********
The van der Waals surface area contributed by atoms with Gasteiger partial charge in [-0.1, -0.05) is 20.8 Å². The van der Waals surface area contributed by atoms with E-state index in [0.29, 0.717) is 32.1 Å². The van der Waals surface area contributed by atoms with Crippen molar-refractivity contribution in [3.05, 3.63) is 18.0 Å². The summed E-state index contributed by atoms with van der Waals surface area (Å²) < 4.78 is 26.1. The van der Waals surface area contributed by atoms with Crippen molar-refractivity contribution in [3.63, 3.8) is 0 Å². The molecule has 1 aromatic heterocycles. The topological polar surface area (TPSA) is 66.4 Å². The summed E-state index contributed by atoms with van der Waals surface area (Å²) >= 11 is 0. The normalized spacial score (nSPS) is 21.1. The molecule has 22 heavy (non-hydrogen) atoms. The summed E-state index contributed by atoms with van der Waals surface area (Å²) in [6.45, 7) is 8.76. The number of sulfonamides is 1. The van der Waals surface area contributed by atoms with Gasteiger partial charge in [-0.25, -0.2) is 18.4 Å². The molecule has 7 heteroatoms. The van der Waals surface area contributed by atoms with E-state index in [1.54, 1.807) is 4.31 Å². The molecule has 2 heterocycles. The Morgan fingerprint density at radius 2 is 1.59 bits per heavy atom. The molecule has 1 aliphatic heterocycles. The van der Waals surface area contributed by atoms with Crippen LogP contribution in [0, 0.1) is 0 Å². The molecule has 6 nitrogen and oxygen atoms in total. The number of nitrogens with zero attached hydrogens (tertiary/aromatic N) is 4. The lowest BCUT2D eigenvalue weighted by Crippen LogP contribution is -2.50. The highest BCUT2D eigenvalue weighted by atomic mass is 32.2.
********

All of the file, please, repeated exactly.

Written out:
The van der Waals surface area contributed by atoms with Gasteiger partial charge in [-0.1, -0.05) is 20.8 Å². The van der Waals surface area contributed by atoms with E-state index in [0.29, 0.717) is 32.1 Å². The van der Waals surface area contributed by atoms with Crippen molar-refractivity contribution in [3.05, 3.63) is 18.0 Å². The summed E-state index contributed by atoms with van der Waals surface area (Å²) < 4.78 is 26.1. The van der Waals surface area contributed by atoms with Crippen molar-refractivity contribution in [3.63, 3.8) is 0 Å². The molecule has 1 aromatic heterocycles. The topological polar surface area (TPSA) is 66.4 Å². The summed E-state index contributed by atoms with van der Waals surface area (Å²) >= 11 is 0. The normalized spacial score (nSPS) is 21.1. The molecule has 22 heavy (non-hydrogen) atoms. The summed E-state index contributed by atoms with van der Waals surface area (Å²) in [6.45, 7) is 8.76. The number of sulfonamides is 1. The van der Waals surface area contributed by atoms with Gasteiger partial charge in [-0.25, -0.2) is 18.4 Å². The molecule has 7 heteroatoms. The van der Waals surface area contributed by atoms with E-state index in [1.54, 1.807) is 4.31 Å². The molecule has 2 heterocycles. The Morgan fingerprint density at radius 2 is 1.59 bits per heavy atom. The molecule has 1 aliphatic heterocycles. The van der Waals surface area contributed by atoms with Crippen LogP contribution in [0, 0.1) is 0 Å². The molecule has 6 nitrogen and oxygen atoms in total. The number of nitrogens with zero attached hydrogens (tertiary/aromatic N) is 4. The lowest BCUT2D eigenvalue weighted by Crippen LogP contribution is -2.50. The highest BCUT2D eigenvalue weighted by atomic mass is 32.2.